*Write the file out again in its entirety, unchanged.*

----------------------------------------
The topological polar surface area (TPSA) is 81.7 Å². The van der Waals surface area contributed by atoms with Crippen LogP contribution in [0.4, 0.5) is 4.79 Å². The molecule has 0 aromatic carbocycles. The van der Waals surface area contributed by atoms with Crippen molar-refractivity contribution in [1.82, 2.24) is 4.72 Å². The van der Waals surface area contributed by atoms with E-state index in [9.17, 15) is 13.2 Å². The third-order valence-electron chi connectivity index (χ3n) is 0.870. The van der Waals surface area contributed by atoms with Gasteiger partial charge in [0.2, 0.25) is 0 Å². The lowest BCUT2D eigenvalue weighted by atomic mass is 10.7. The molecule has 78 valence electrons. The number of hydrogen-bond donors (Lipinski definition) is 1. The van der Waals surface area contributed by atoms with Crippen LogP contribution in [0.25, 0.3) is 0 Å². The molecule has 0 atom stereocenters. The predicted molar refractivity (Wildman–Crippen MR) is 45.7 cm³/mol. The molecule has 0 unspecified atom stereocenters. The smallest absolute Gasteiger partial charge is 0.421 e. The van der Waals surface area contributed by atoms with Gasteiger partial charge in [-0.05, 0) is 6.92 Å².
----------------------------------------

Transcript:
The topological polar surface area (TPSA) is 81.7 Å². The van der Waals surface area contributed by atoms with Crippen LogP contribution in [0.4, 0.5) is 4.79 Å². The molecule has 0 aromatic carbocycles. The van der Waals surface area contributed by atoms with Crippen molar-refractivity contribution in [1.82, 2.24) is 4.72 Å². The van der Waals surface area contributed by atoms with E-state index in [9.17, 15) is 13.2 Å². The third-order valence-electron chi connectivity index (χ3n) is 0.870. The van der Waals surface area contributed by atoms with Gasteiger partial charge in [0.2, 0.25) is 0 Å². The lowest BCUT2D eigenvalue weighted by atomic mass is 10.7. The molecule has 78 valence electrons. The number of hydrogen-bond donors (Lipinski definition) is 1. The van der Waals surface area contributed by atoms with Crippen LogP contribution in [0.25, 0.3) is 0 Å². The molecule has 0 atom stereocenters. The predicted molar refractivity (Wildman–Crippen MR) is 45.7 cm³/mol. The molecule has 0 unspecified atom stereocenters. The smallest absolute Gasteiger partial charge is 0.421 e. The van der Waals surface area contributed by atoms with Gasteiger partial charge in [-0.05, 0) is 6.92 Å².